There is no major difference between a family court referee and a judge, and a family court referee has, more or less, the same kind of legal authority that a judge has.  Yet, when the family court referee signs an order, it must also be approved by a judge.  There is no need to appear at a separate hearing before the judge for approval of the referee’s order.

Child support magistrates, as the term suggests, are only involved in those cases where the issue revolves around child support and enforcement of child support payments. In the State of Minnesota, all counties have child support magistrates.

If you have a question about your rights in a divorce or family law case, call (763) 323-6555. Our attorneys will speak with you free of charge, and provide you with the best information possible.

I’ve Filed for Divorce in Minnesota. What’s Next? Go!

stopwatAs early as three weeks after filing for divorce, the parties must appear before the judicial officer assigned to their case. This first appearance is called the “Initial Case Management Conference.”

The ICMC is an informal hearing. No arguments are presented, or decisions made – except for a determination concerning how to move forward in the most efficient manner.

Any issues that are not resolved among the parties can be resolved through the selection of a settlement process known as early neutral evaluation. The fundamental purpose of the ICMC is to obtain a referral for ENE – or elect to litigate.

FENE

One neutral expert is assigned in the Financial Early Neutral Evaluation (“FENE“) program. They start by gathering all of the necessary financial information, and listening carefully to the position of each party (with the assistance of their lawyer). A candid assessment made regarding the strengths and weaknesses of each side’s case. Negotiation follows.

Fortunately, more than 70% of cases are resolved through FENE, with approximately $1,000 in neutral expert fees. This may seem expensive, but the end result is a fraction of the cost of traditional litigation and trial.

SENE

Social Issue Early Neutral Evaluation (SENE) is used to resolve custody and parenting issues. In this type of evaluation, there are two custody experts assigned – one male and one female, to avoid any perceived gender bias.

The evaluators meet with the parties, and their lawyers, to listen to their position. Once all of the information is presented, the evaluators break, and meet privately to discuss the matter. Then, they return to provide an evaluative opinion about the likely outcome if the matter moved forward to a more traditional custody study. Once the opinion is given, the parties discuss and negotiate. Approximately 65% of SENE referrals result in a settlement.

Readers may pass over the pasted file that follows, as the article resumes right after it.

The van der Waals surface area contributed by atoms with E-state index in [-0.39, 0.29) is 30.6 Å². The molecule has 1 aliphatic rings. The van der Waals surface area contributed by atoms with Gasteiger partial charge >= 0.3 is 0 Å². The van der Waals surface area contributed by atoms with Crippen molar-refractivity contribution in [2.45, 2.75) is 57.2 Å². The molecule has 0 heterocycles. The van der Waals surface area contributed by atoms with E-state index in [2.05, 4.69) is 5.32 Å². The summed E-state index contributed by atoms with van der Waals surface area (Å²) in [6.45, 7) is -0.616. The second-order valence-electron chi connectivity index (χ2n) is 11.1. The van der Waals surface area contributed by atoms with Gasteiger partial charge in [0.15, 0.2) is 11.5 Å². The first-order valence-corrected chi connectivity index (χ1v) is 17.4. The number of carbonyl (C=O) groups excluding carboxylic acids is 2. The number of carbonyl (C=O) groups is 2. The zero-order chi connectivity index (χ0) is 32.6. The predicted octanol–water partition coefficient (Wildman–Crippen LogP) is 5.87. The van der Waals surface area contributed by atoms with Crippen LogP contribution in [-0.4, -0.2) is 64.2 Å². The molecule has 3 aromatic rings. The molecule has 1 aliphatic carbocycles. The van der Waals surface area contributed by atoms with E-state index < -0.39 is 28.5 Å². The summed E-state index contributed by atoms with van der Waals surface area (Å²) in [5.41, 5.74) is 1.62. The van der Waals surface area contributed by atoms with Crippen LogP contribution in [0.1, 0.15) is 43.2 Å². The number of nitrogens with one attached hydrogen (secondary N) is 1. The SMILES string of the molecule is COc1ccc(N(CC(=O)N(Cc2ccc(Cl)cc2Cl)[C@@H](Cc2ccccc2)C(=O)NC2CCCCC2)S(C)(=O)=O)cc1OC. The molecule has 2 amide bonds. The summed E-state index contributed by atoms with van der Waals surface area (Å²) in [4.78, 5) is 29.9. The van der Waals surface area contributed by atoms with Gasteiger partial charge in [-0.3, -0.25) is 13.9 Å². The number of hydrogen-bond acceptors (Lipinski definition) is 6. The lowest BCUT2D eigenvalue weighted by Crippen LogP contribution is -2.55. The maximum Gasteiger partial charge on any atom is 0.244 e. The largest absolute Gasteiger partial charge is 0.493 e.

If you have questions about the ICMC, FENE or SENE process, we invite you to contact us. These programs are designed to facilitate an early settlement – even in the most difficult cases. Our lawyers have participated in hundreds of these evaluations, and we are prepared to assist you, as necessary. Please call (612) 789-2100 to speak with a lawyer free of charge.

Minnesota’s Social Early Neutral Evaluation Model for Divorce and Paternity Cases

best iMore than 95% of the cases we handle settle short of trial. When custody issues are involved, many of our clients participate in a process known as social early neutral evaluation – an SENE.

In a social early neutral evaluation, the lawyers and clients will meet with a pair of evaluators. These individuals are usually social workers, custody evaluators, or experienced family law practitioners. The team will consist of one male and one female, to avoid the perception of gender bias.

Most social early neutral evaluation sessions are approximately three hours long.

During the first hour, the parties themselves do most of the talking. The evaluators want to hear from each side. Issues such as physical custody, legal custody and parenting time are discussed. The role of the lawyers during this part of the process is typically rather limited, as the evaluators want to absorb information directly from the litigants.

During the second hour, the evaluators do the hard work. Once the evaluators have heard from the parties, and asked all of the questions that need answering, they will break and discuss the matter privately. This part of the ENE typically takes about 30 minutes. During this time, the parties are usually separated.

Next the parties, the lawyers, and the evaluators come back together, and the opinions of the evaluators are expressed. The opinions of evaluators are nonbinding, but provide some insight into what two qualified individuals believe the likely outcome will be if the matter proceeds to trial. The opinions of the evaluators will not become known to the judge.

Once evaluators have provided their thoughts, the third hour of the session occurs. During this third hour, the parties separate, and negotiation begins. Some, or all, of the relevant issues may be discussed, such holiday schedules, routine access schedules, summer vacation time and non-school days.

About 75% of the time, a settlement will be reached. If the settlement is reached, the terms of the settlement are put into a memo, which is then forwarded to the judge. Assuming the court approves of the agreement, the agreement will be incorporated into the final divorce decree.

Because of the success of this type of forum, many counties have now adopted the social early neutral evaluation model. Some (like Anoka County) call it a custody parenting time early neutral evaluation, or CPENE, where Hennepin County uses the SENE label.